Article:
Early signs of trouble came in the summer of 2013, when the new Pope, speaking with reporters about gays in the Church, asked, “Who am I to judge?” The conservative wing of the Party had relied on his predecessors to do just that. Then he proved much less reticent about issuing a verdict on capitalism. In an apostolic exhortation issued at the end of 2013, he labelled trickle-down economic theories “crude and naïve.” The problems of the poor, he said, had to be “radically resolved by rejecting the absolute autonomy of markets and financial speculation and by attacking the structural causes of inequality.” That went quite a ways beyond the sort of tepid proposals for job creation and “family formation” that Romney made on the Midway, and the response from Republicans has involved a certain amount of rationalization. “The guy is from Argentina—they haven’t had real capitalism,” Paul Ryan, Romney’s former running mate, and a Catholic, said.
“It’s sometimes very difficult to listen to the Pope,” Santorum noted last month, after Francis, in remarks about “responsible parenting”—widely interpreted as an opening for a discussion on family planning—said that there was no need for Catholics to be “like rabbits.” Santorum echoed Ryan’s suggestion that Argentine exceptionalism might be at work: “I don’t know what the Pope was referring to there. Maybe he’s speaking to people in the Third World.” On that front, when it emerged that Francis had been instrumental in the diplomatic breakthrough with Cuba, Jeb Bush criticized the deal, and Senator Marco Rubio, also a Catholic, said that he’d like the Pope to “take up the cause of freedom and democracy.”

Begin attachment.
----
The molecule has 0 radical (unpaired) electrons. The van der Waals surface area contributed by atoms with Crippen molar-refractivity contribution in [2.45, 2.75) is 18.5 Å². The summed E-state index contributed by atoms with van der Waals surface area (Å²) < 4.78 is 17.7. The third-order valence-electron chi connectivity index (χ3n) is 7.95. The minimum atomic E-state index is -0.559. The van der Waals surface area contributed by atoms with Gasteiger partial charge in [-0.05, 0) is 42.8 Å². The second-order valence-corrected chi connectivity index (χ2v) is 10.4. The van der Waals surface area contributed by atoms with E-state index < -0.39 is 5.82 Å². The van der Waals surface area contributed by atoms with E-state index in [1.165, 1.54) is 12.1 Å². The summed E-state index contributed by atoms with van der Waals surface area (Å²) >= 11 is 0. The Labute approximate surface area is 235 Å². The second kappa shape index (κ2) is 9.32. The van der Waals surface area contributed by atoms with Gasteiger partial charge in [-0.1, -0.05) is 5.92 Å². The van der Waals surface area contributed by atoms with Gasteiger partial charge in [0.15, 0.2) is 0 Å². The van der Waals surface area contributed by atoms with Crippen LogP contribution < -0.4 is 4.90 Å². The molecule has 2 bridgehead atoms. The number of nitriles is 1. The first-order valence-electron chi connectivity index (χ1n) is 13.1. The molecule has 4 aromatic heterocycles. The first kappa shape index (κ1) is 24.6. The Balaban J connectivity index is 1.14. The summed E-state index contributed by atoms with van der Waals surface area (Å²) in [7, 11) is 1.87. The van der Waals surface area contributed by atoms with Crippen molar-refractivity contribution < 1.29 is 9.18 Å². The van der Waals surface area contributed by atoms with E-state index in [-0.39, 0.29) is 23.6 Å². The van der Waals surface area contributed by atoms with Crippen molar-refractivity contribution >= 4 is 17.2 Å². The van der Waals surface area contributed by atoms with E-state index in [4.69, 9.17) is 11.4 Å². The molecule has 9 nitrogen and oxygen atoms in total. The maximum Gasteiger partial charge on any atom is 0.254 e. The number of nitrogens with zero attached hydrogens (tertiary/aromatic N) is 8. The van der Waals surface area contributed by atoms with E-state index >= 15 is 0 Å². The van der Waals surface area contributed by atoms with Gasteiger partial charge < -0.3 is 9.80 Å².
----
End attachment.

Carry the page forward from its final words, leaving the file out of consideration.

As if all that weren’t enough, His Holiness is preparing an encyclical on climate change, to be released in advance of his visit to the United States later this year. In January, he said of global warming, “For the most part, it is man who continuously slaps down nature.” Stephen Moore, of the Heritage Foundation, has written, “On the environment, the pope has allied himself with the far left.” Actually, Francis is very much in the center in terms of scientific opinion, but the leading potential G.O.P. contenders, with the possible exception of Christie, sit somewhere on the climate-change-denial-passivity spectrum—Jeb Bush has said that he is a “skeptic” as to whether the problem is man-made.
In recent decades, liberal Catholic politicians were the ones with a papal problem; both Mario Cuomo and John Kerry had to reckon with the prospect of excommunication for their support of abortion-rights laws. John Paul II, meanwhile, was a favorite of conservatives; despite his often subtle views, he became at times little more than a symbol of anti-Communism and a certain set of social strictures. He cemented an alliance, in the political realm, between conservative Catholics and evangelicals. (Rubio also attends an evangelical church.) Abortion was a significant part of that story. By contrast, the Franciscan moment will push some Republican candidates to make decisions and to have conversations that they would rather avoid.
It will also offer a chance to address the knotty American idea that faith is an incontrovertible component of political authenticity. (Why is the Romney who thinks about God the “real” one?) The corollary should be that nothing is as inauthentic as faith that is only opportunistically professed, something that this Pope, who has extended a hand to atheists, seems to know. Still, the campaign will be defined not by theological questions but by political ones, prominent among them inequality and climate change. Both can have spiritual dimensions and speak to moral issues, such as our obligations to one another. But neither can be solved by faith alone.